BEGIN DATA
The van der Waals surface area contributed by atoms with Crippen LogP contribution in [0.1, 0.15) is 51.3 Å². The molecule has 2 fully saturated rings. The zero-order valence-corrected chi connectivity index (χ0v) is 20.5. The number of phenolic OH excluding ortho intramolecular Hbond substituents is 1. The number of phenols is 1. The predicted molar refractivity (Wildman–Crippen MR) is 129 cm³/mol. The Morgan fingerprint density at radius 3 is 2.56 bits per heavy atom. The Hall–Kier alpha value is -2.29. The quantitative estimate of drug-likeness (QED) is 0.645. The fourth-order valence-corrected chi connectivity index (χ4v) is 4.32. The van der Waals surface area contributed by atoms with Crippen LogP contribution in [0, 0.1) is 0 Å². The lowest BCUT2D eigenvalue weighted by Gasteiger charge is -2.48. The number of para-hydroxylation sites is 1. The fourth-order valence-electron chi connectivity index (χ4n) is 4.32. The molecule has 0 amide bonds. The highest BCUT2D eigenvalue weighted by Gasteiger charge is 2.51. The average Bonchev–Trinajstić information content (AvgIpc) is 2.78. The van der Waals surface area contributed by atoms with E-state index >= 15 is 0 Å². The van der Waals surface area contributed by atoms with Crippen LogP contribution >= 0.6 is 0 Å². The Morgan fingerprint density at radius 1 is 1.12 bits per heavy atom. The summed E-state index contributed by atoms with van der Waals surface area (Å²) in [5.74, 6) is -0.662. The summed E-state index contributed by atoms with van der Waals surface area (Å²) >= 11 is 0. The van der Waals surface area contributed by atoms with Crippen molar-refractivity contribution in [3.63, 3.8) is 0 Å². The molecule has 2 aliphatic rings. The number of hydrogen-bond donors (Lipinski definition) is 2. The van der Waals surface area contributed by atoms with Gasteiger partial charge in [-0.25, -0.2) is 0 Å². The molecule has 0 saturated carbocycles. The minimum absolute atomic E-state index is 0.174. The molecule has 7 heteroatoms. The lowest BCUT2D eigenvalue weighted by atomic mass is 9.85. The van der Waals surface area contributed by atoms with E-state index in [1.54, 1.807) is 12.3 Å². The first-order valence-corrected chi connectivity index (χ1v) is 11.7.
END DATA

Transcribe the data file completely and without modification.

The van der Waals surface area contributed by atoms with Crippen LogP contribution in [0.1, 0.15) is 51.3 Å². The molecule has 2 fully saturated rings. The zero-order valence-corrected chi connectivity index (χ0v) is 20.5. The number of phenolic OH excluding ortho intramolecular Hbond substituents is 1. The number of phenols is 1. The predicted molar refractivity (Wildman–Crippen MR) is 129 cm³/mol. The Morgan fingerprint density at radius 3 is 2.56 bits per heavy atom. The Hall–Kier alpha value is -2.29. The quantitative estimate of drug-likeness (QED) is 0.645. The fourth-order valence-corrected chi connectivity index (χ4v) is 4.32. The van der Waals surface area contributed by atoms with Crippen LogP contribution in [0, 0.1) is 0 Å². The lowest BCUT2D eigenvalue weighted by Gasteiger charge is -2.48. The number of para-hydroxylation sites is 1. The fourth-order valence-electron chi connectivity index (χ4n) is 4.32. The molecule has 0 amide bonds. The highest BCUT2D eigenvalue weighted by Gasteiger charge is 2.51. The average Bonchev–Trinajstić information content (AvgIpc) is 2.78. The van der Waals surface area contributed by atoms with E-state index >= 15 is 0 Å². The van der Waals surface area contributed by atoms with Crippen LogP contribution >= 0.6 is 0 Å². The Morgan fingerprint density at radius 1 is 1.12 bits per heavy atom. The summed E-state index contributed by atoms with van der Waals surface area (Å²) in [5.74, 6) is -0.662. The summed E-state index contributed by atoms with van der Waals surface area (Å²) >= 11 is 0. The van der Waals surface area contributed by atoms with Crippen molar-refractivity contribution in [3.63, 3.8) is 0 Å². The molecule has 2 aliphatic rings. The number of hydrogen-bond donors (Lipinski definition) is 2. The van der Waals surface area contributed by atoms with Gasteiger partial charge in [-0.25, -0.2) is 0 Å². The molecule has 0 saturated carbocycles. The minimum absolute atomic E-state index is 0.174. The molecule has 7 heteroatoms. The lowest BCUT2D eigenvalue weighted by atomic mass is 9.85. The van der Waals surface area contributed by atoms with E-state index in [1.54, 1.807) is 12.3 Å². The first-order valence-corrected chi connectivity index (χ1v) is 11.7.